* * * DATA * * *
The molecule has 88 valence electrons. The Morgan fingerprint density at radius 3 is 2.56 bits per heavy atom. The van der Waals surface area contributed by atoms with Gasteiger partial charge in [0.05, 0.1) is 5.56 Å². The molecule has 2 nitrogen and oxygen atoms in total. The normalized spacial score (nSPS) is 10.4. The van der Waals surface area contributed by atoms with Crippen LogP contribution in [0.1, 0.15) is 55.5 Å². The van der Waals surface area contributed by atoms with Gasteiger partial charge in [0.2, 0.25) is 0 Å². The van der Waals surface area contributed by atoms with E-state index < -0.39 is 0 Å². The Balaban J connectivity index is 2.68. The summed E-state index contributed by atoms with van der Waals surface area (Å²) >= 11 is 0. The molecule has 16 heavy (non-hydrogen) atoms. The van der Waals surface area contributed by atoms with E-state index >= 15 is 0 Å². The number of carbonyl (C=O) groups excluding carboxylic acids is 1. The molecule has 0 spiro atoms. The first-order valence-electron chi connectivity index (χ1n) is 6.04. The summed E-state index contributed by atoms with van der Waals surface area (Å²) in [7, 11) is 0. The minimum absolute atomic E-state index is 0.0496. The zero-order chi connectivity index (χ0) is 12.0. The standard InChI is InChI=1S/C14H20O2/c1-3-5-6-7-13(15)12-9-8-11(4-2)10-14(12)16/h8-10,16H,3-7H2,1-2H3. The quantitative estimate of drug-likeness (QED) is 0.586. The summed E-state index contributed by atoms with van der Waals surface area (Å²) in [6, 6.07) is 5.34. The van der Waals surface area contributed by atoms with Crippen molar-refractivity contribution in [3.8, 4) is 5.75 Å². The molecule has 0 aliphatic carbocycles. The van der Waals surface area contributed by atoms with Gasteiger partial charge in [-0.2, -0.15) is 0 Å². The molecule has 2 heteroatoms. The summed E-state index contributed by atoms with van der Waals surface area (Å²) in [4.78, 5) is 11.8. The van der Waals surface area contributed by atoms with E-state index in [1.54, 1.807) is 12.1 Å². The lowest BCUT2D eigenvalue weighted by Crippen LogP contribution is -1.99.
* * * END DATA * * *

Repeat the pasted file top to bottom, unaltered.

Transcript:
The molecule has 88 valence electrons. The Morgan fingerprint density at radius 3 is 2.56 bits per heavy atom. The van der Waals surface area contributed by atoms with Gasteiger partial charge in [0.05, 0.1) is 5.56 Å². The molecule has 2 nitrogen and oxygen atoms in total. The normalized spacial score (nSPS) is 10.4. The van der Waals surface area contributed by atoms with Crippen LogP contribution in [0.1, 0.15) is 55.5 Å². The van der Waals surface area contributed by atoms with Gasteiger partial charge in [0.2, 0.25) is 0 Å². The van der Waals surface area contributed by atoms with E-state index < -0.39 is 0 Å². The Balaban J connectivity index is 2.68. The summed E-state index contributed by atoms with van der Waals surface area (Å²) >= 11 is 0. The molecule has 16 heavy (non-hydrogen) atoms. The van der Waals surface area contributed by atoms with E-state index >= 15 is 0 Å². The number of carbonyl (C=O) groups excluding carboxylic acids is 1. The molecule has 0 spiro atoms. The first-order valence-electron chi connectivity index (χ1n) is 6.04. The summed E-state index contributed by atoms with van der Waals surface area (Å²) in [7, 11) is 0. The minimum absolute atomic E-state index is 0.0496. The zero-order chi connectivity index (χ0) is 12.0. The standard InChI is InChI=1S/C14H20O2/c1-3-5-6-7-13(15)12-9-8-11(4-2)10-14(12)16/h8-10,16H,3-7H2,1-2H3. The quantitative estimate of drug-likeness (QED) is 0.586. The summed E-state index contributed by atoms with van der Waals surface area (Å²) in [6, 6.07) is 5.34. The van der Waals surface area contributed by atoms with Crippen molar-refractivity contribution in [3.8, 4) is 5.75 Å². The molecule has 0 aliphatic carbocycles. The van der Waals surface area contributed by atoms with Gasteiger partial charge in [-0.2, -0.15) is 0 Å². The molecule has 2 heteroatoms. The summed E-state index contributed by atoms with van der Waals surface area (Å²) in [4.78, 5) is 11.8. The van der Waals surface area contributed by atoms with E-state index in [1.54, 1.807) is 12.1 Å². The lowest BCUT2D eigenvalue weighted by Crippen LogP contribution is -1.99.